- The Washington Times - Wednesday, February 6, 2008


Why don’t schools of journalism require their students to take statistics 101? They should.

Saturday’s Page One stories around the country blared the news that U.S. jobs in January fell for the first time in more than four years. But is that true? Let’s take it piece by piece.

One thing students learn about in beginning statistics is sampling error. Data based on samples are subject to a measurable range of error around the sample estimate. When a plus or minus measured change in data is within that band of error, the change is not statistically significant and hence not different from zero — i.e., there is no change.

At the beginning of this month the Bureau of Labor Statistics (BLS) reported a minus 17,000 change in nonfarm payroll jobs between December and January. (The estimate was labeled preliminary and subject to revision.) Because the estimate was within the sampling error range that BLS uses for month-to-month changes in payroll jobs, the bureau was careful not to say jobs declined in January.

But the negative number was far too juicy for the mass media to resist, and, conjuring up lurid synonyms for decline, they sent a scare across the land.

That wasn’t the media’s only goof. The widespread claim that this was the first decline in payroll job numbers in more than four years, while it made good drama, was also false. Just five months earlier the BLS reported a negative 4,000 change in payroll jobs for August, a preliminary number subject to revision like the latest estimate. Here, too, the BLS didn’t label the August change a decline. It was simply another no-change month.

But according to the jazzed-up and truth-be-damned criteria used by the media, in which technical esoterica like sampling error have no place, it was a calamitous decline. Now, it doesn’t take a statistician to tell you that five months is shorter than four years. True, the preliminary August estimate was subsequently revised to a positive number, but that doesn’t get the media off the hook since the January estimate they labeled a decline was also preliminary.

The more relevant employment story went unreported. While the labor market has unquestionably weakened in recent months, the picture is not as bad as the business-reported payroll numbers would have us believe.

Total employment, as measured by the government’s household survey, has been painting a decidedly less dismal picture. That’s true for last month, the last three months, and the last six months. Since month-to-month changes in total employment are more volatile than changes in payrolls because of the former’s larger sampling error, comparing six month changes in the two employment series increases reliability and makes more sense.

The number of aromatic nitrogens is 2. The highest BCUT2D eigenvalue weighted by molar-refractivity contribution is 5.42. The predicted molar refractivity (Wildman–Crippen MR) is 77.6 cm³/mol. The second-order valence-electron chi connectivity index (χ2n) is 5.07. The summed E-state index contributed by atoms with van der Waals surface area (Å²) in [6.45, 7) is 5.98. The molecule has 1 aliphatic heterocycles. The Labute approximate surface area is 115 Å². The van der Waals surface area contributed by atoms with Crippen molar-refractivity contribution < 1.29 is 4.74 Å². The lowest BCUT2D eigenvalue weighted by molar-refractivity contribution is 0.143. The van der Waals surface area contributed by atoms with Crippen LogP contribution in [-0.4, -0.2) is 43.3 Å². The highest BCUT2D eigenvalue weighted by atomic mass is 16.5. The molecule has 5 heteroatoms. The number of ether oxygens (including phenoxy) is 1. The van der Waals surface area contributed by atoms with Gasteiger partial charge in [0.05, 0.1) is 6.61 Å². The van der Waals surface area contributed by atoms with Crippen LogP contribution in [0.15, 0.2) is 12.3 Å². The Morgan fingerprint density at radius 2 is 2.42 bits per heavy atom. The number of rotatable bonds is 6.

Since last July, payrolls jobs have risen by 420,000, or an average of 70,000 a month, whereas overall employment (adjusted for the annual revision of population controls used in the household survey) has risen much more, by 769,000, or 128,000 a month. That’s the difference between a modestly and a moderately expanding labor market. It stands in contrast to the prior six months, from January to July 2007, when payroll jobs rose significantly faster than household-measured employment. Then, payrolls went up by 574,000, or 95,000 a month, while total employment rose hardly at all. But these days it’s what happened lately that counts most.

Studies have shown that averaging the two employment series probably brings us closer to the truth. On that basis, for the last six months employment has risen by nearly 600,000, or about 100,000 a month — not particularly good, but not bad either. Certainly it’s better than the off-the-wall Humpty-Dumpty stories told by a lot of journalists and politicians.

There is no convincing evidence employment is headed into negative territory. Indeed, many believe the prevailing pessimism is exaggerated and not supported by an objective assessment of a broad range of data.

As occurred for August, in another month we may find that the January jobs estimate revised upward and the reported negative change forgotten. Since 1980, there have been 16 occasions in which an initially reported negative job change was revised to a positive number a month or two later.

In the months and quarters beyond, the outlook is murkier than usual because of the ongoing correction in housing, lingering uncertainties in the financial sector, and the stage of the business cycle. I’m betting on no recession, weak but positive economic and job growth in the first half of this year, and a rebound in output and employment in the second half. But to forecast with confidence these days is a self-deception.

Alfred Tella is former Georgetown University research professor of economics.

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